10 career building tips for library students and new graduates

I recently spoke at an online careers evening, with two other library professionals. The central idea for my talk was “It’s Up To You” and I wasn’t surprised to hear the other speakers talk about taking control of their career post-study, reinforcing my theme perfectly! And I wasn’t surprised to hear that both speakers talk about seizing opportunities, making hard decisions around study, moving for work and joining special interest groups to network and learn.

Once you have graduated from your library course, the learning begins all over again. You might secure a role straight away and HELLO! time to learn all the things about your organisation and job. Or you may be job searching or learning how to maintain your enthusiasm and library knowledge whilst working in another industry. But how do you find the right people to connect with, find a mentor or learn more about the specific area of library/information you are interested in?

Before the information session started, I created a Google Doc to capture articles and links that would be useful for those attending, and of course I shared it on Twitter and the Turbitt & Duck Facebook group, with a request for my fellow library people:

The collaboration and knowledge sharing game is strong in the library and information world, so here are ten tips from the It’s Up To You Google Doc, Twitter discussion, information session and me!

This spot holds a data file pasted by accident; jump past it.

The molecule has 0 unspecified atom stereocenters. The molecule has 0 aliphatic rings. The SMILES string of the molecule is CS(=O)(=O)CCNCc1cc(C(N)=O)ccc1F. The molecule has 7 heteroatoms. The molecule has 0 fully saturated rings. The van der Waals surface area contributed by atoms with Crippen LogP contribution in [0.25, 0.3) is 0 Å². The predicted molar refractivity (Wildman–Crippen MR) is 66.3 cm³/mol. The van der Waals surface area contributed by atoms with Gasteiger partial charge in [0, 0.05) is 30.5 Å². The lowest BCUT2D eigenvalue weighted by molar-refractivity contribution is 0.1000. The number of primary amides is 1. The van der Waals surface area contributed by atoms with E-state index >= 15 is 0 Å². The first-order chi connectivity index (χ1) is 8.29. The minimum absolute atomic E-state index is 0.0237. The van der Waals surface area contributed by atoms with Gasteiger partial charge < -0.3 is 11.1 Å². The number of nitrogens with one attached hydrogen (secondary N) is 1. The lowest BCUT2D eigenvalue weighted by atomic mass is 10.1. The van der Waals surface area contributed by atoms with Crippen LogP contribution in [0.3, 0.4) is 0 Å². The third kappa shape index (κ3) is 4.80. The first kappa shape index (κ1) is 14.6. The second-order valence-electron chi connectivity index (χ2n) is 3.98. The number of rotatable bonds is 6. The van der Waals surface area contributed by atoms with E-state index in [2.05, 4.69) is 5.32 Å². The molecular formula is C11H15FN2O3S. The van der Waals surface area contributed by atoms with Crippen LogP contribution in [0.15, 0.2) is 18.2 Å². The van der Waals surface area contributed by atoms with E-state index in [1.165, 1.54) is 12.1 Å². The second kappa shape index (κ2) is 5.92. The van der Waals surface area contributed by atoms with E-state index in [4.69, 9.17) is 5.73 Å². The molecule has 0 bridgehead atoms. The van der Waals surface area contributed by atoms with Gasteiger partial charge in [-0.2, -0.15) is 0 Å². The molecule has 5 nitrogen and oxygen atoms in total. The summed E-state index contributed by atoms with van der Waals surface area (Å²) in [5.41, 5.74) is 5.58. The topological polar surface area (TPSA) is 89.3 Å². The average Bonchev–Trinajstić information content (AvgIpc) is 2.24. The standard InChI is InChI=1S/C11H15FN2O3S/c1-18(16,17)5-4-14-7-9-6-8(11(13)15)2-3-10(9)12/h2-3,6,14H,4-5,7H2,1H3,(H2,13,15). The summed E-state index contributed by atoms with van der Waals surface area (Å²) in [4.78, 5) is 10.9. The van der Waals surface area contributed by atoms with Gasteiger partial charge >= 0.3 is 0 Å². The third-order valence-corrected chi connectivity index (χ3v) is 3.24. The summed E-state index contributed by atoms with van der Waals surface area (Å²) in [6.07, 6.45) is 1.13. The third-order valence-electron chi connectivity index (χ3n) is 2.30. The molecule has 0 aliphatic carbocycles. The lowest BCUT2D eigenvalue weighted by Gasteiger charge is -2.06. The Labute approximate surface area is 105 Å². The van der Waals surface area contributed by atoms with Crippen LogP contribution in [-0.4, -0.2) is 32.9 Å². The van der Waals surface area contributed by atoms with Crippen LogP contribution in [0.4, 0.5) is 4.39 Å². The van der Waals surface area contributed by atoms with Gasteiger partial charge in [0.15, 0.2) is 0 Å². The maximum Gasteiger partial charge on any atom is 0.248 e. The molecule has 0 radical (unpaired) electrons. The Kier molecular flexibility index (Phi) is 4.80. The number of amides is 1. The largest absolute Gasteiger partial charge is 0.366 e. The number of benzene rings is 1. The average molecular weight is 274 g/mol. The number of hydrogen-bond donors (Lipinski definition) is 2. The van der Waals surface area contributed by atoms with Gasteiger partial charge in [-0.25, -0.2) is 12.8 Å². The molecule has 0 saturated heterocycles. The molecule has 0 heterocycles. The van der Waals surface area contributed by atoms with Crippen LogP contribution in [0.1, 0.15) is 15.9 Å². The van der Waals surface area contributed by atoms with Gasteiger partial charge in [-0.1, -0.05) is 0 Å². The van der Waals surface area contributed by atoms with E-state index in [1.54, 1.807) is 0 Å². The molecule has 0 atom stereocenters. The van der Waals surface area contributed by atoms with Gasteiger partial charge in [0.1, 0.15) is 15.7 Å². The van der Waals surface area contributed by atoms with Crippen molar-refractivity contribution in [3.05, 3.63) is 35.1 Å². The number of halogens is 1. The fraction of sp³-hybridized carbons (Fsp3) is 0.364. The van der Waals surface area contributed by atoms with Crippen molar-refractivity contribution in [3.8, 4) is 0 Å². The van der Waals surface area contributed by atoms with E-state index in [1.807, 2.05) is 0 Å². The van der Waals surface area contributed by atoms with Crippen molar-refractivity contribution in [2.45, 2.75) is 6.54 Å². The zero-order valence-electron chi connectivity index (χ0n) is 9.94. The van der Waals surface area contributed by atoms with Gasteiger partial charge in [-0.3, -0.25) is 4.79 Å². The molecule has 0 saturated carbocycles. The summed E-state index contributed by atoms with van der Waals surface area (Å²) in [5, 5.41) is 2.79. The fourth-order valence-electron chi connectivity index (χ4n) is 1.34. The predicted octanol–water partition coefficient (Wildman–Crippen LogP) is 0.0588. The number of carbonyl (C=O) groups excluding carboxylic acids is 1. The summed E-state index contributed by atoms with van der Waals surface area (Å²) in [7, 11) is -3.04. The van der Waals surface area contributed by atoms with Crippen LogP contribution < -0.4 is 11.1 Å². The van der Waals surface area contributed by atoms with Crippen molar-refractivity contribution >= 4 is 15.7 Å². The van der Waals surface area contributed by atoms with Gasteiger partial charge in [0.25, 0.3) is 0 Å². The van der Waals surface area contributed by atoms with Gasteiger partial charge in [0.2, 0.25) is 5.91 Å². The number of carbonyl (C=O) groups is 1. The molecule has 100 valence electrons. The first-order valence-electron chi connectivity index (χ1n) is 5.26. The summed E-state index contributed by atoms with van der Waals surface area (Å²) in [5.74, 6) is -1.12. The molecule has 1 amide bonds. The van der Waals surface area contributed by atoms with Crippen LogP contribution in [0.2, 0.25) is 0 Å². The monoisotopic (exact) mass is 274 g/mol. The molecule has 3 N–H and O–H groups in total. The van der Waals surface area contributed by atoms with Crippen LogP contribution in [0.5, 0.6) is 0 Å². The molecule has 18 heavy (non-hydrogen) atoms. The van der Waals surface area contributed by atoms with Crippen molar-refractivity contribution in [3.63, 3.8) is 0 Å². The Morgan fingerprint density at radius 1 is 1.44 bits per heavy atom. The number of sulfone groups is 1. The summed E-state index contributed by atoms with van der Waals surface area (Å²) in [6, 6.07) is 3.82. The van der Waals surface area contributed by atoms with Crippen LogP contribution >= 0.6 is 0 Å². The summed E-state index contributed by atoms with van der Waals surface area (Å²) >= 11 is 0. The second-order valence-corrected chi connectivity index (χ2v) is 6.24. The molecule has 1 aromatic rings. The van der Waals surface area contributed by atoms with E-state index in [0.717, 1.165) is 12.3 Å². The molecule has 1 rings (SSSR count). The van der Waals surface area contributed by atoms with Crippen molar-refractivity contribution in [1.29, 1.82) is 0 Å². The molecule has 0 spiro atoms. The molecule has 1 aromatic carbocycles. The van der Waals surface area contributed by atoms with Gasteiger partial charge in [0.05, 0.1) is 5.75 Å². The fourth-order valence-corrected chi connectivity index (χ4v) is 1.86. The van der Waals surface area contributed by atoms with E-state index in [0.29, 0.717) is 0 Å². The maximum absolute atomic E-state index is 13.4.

1. Join Twitter – it’s brilliant for following conferences from afar, connecting with people, finding resources and sharing knowledge.
  2. Brush up on your interview skills.
  3. Ask a colleague or friend to review your resume or use a resume review service. If it’s been a long time since you’ve updated this document, do it now.
  4. Join a special interest group. You will expand your networks and find opportunities very quickly!
  5. Be curious! Ask questions and read widely.
  6. Create networks. If you are happy to do this online, join Twitter, Facebook groups, participate in online chats. If face to face is your thing, find a local group or event or start one.
  7. Volunteer at GLAM events. You’ll meet people, hear from industry experts and flex your networking muscles.
  8. Professional development comes in many forms – articles, blog posts, YouTube videos, podcast episodes, hands on learning, books, online discussions  . . . get creative!
  9. Spend time learning about transferable skills and how to translate what you already have into library and information terms.
  10. Don’t expect your employer to provide opportunities for you. It’s up to you to develop the skills, attributes and knowledge you need.

The “It’s Up To You” doc will stay open to all, so if you have something to add, please do! And thank you to everyone who has contributed, let’s keep adding and sharing!

What I don’t want you to know about me

What started as an email to myself about the importance of being honest and talking about the beliefs I hold about myself turned into this post. Which then became several days of reading and contemplating imposter syndrome, comparison and everybody.

What I don’t want you to know about me (not an exhaustive list)

  • I’m not a specialist, I don’t want to write deep philosophical articles about data, culture, research techniques. (To those who do, thank you!).
  • My search skills are not what I think they should be and mostly pretty random. I can find what you need, it just won’t be very methodical or structured.
  • I worry all the time about not fitting in, being too loud, too extroverted, stress about how I’m not like that librarian over there, or that one there.